Danish WW2 Pilots

Fg Off. Børge Nielsen

(1916 - 1945)

Børge Nielsen was one of three Danes serving in 205 Grp in the Mediterranean Allied Strategic Air Force. From bases around Foggia in Italy he carried out thirty-nine operations from August to December 1944.

Three Danes operated from Italy on Wellingtons in 205 Grp during 1944. Kay Høyer was posted to 40 Sqn in April, and Ole G. Grønning to 150 Sqn in June. Børge Nielsen was the last of the trio to enter operational service, when he was posted to 104 Sqn at Foggia Main in June/July 1944.

Line of Vickers Wellington Mark IIIs and Mark Xs, possibly No. 40 Squadron RAF at Foggia Main, Italy.
Line of Vickers Wellington Mark IIIs and Mark Xs, possibly No. 40 Squadron RAF at Foggia Main, Italy, © IWM (CNA 2742)

Merchant seaman before the war

Nielsen was born in 1916 in Vester-Skerninge on the island of Funen, but grew up in Copenhagen. Some time around 1930, he was employed by the shipping company A. P. Møller, sailing as an able seaman.[1] Between 1935–36, he served as a cadet on the training ship Danmark, like several of the other Danish air force volunteers, before training as ship’s officer. At the outbreak of war he was at sea, presumably on-board SS Marit Mærsk.[2] This ship was requisitioned by the British Ministry of War Transport in Piraeus in Greece in late April 1940.[3]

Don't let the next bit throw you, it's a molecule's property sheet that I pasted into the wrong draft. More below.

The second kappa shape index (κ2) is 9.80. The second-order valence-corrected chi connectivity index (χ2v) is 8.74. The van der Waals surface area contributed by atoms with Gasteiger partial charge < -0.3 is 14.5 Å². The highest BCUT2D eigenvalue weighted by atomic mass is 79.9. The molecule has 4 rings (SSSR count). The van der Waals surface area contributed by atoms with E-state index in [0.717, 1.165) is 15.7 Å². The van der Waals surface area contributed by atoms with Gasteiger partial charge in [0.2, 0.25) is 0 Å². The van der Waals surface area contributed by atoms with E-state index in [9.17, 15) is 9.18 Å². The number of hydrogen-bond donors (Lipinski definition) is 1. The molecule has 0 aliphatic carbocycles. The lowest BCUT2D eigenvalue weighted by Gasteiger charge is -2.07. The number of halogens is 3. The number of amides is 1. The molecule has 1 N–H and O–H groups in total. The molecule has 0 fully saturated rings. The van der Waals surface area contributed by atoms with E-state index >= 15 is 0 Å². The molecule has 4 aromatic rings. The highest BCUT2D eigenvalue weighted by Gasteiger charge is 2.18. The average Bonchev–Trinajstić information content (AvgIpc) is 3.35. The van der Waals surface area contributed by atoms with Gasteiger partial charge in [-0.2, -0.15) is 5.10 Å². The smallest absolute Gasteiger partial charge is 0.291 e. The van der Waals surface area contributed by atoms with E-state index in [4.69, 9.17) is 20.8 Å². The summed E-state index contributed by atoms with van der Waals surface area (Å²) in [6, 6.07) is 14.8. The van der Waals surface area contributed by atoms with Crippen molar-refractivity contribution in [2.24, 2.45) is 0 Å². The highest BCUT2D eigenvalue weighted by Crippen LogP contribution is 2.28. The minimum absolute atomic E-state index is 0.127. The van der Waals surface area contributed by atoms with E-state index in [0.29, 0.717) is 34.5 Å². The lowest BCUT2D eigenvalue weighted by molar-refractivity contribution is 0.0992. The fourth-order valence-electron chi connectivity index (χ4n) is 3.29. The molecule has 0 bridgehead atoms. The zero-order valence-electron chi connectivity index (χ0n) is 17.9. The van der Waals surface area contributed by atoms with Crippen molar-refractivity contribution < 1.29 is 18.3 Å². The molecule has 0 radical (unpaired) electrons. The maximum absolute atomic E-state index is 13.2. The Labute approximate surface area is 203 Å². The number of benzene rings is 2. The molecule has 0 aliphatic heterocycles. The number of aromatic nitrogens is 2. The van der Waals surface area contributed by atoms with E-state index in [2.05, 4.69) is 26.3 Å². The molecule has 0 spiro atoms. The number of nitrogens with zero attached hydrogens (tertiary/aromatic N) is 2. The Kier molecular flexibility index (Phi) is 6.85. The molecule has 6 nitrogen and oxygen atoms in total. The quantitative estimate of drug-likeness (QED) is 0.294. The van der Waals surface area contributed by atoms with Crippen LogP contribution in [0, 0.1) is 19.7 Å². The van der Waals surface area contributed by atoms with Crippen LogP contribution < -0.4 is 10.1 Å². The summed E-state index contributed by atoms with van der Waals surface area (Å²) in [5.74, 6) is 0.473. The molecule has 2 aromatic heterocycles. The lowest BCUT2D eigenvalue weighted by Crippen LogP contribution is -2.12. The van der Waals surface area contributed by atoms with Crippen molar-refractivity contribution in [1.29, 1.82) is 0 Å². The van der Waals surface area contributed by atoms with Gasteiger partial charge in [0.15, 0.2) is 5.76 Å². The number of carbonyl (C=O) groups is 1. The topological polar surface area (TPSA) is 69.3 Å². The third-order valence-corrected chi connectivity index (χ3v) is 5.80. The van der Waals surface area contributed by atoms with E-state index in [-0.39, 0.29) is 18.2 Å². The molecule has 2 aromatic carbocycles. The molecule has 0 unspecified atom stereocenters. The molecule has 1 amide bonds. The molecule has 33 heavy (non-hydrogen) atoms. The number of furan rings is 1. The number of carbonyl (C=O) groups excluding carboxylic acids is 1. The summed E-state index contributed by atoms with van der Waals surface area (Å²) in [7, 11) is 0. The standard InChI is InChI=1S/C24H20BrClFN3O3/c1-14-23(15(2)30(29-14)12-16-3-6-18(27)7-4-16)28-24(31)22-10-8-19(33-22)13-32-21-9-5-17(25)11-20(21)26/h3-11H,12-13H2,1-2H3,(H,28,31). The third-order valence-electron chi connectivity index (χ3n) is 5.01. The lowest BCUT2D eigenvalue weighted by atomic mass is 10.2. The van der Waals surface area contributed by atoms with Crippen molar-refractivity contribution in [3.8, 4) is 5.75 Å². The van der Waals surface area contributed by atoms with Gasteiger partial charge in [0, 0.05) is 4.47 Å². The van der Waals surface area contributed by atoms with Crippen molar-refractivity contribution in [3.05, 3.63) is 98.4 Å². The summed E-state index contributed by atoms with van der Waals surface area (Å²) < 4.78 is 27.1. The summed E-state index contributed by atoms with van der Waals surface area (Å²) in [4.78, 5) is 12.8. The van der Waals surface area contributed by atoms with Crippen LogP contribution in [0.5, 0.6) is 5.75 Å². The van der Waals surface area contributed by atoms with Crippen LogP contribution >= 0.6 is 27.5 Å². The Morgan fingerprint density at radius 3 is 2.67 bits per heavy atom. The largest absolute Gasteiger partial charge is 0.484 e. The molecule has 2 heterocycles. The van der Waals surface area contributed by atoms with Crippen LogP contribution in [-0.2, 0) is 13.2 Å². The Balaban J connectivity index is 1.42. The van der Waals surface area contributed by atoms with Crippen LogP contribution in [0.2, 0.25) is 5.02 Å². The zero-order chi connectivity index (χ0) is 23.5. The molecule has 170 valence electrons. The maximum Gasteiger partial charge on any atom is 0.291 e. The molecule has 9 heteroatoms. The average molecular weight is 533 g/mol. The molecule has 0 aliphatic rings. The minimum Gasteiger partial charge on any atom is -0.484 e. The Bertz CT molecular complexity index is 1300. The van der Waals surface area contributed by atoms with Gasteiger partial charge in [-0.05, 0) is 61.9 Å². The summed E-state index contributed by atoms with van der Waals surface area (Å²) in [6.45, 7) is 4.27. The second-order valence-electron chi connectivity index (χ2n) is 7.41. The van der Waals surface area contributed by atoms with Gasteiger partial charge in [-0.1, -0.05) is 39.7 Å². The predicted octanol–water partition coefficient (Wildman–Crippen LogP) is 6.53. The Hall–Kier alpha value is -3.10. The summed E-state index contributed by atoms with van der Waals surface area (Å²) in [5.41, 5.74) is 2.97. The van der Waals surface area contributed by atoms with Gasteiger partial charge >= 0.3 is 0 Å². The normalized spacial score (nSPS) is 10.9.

It is presumed, therefore, that Nielsen volunteered for the Royal Air Force (Voluntary Reserve) in the Middle East. Nielsen was trained as pilot, but it has not yet been possible to find information on his whereabouts. He was commissioned as Pilot Officer (163012) before arriving at 104 Sqn.[4] Based on the service number it is presumed that he was commissioned in late 1943.

The Last Part of the Oil Campagn

Since August 1943, the Allies carried out a bombing campaign targeting the oils fields and installations in Romania, primarily, but also in neighbouring countries. This campaign, campaign, which is most often associated with the name Ploesti, lasted until August 1944. Nielsen arrived at 104 Sqn in the very last past of the campaign.[5]

On 9-10 August 1944, he carried out his first operation. The target was Ploesti. Nielsen’s Wellington X LN754/O took off at 2010 hours and set course for the target. Bombs were dropped over the target, but — due to an effective smokescreen — they were not able to see any bursts from the bombing. The only visible sign of the operation was a pink-coloured glow from the ground.

While over the target, suddenly, the aircraft was attacked by a Ju 88, and the Wellington was hit in the tail unit. As the enemy aircraft closed in on the Wellington, the rear gunner fired a long burst and the Ju 88 broke away to port. It was thought that hits were registered on the enemy aircraft. Then, the Wellington was coned by searchlights and further damaged by flak. As if this was not enough action for one night, another enemy aircraft attacked shortly afterwards. Nielsen took evasive action and the enemy aircraft disappeared. Nielsen’s Wellington returned to base at 0315 hours. Eleven aircraft were lost in this operation and one crashed returning.